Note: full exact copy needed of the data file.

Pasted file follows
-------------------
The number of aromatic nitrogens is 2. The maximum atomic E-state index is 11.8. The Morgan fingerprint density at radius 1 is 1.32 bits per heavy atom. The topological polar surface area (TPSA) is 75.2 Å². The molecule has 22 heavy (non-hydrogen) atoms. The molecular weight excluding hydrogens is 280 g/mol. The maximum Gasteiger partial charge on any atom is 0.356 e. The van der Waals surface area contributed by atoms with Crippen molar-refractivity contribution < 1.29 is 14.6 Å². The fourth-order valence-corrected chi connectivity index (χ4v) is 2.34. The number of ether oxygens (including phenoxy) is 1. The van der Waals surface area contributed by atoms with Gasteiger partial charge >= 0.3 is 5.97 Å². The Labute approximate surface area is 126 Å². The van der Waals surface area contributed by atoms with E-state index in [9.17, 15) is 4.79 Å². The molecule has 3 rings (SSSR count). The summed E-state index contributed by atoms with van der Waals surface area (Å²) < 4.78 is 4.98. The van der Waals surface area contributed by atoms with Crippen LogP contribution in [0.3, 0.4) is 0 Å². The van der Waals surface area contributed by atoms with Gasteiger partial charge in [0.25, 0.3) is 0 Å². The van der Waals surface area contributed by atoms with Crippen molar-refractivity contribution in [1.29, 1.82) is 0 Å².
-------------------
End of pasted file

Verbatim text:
The number of aromatic nitrogens is 2. The maximum atomic E-state index is 11.8. The Morgan fingerprint density at radius 1 is 1.32 bits per heavy atom. The topological polar surface area (TPSA) is 75.2 Å². The molecule has 22 heavy (non-hydrogen) atoms. The molecular weight excluding hydrogens is 280 g/mol. The maximum Gasteiger partial charge on any atom is 0.356 e. The van der Waals surface area contributed by atoms with Crippen molar-refractivity contribution < 1.29 is 14.6 Å². The fourth-order valence-corrected chi connectivity index (χ4v) is 2.34. The number of ether oxygens (including phenoxy) is 1. The van der Waals surface area contributed by atoms with Gasteiger partial charge >= 0.3 is 5.97 Å². The Labute approximate surface area is 126 Å². The van der Waals surface area contributed by atoms with E-state index in [9.17, 15) is 4.79 Å². The molecule has 3 rings (SSSR count). The summed E-state index contributed by atoms with van der Waals surface area (Å²) < 4.78 is 4.98. The van der Waals surface area contributed by atoms with Crippen LogP contribution in [0.3, 0.4) is 0 Å². The van der Waals surface area contributed by atoms with Gasteiger partial charge in [0.25, 0.3) is 0 Å². The van der Waals surface area contributed by atoms with Crippen molar-refractivity contribution in [1.29, 1.82) is 0 Å².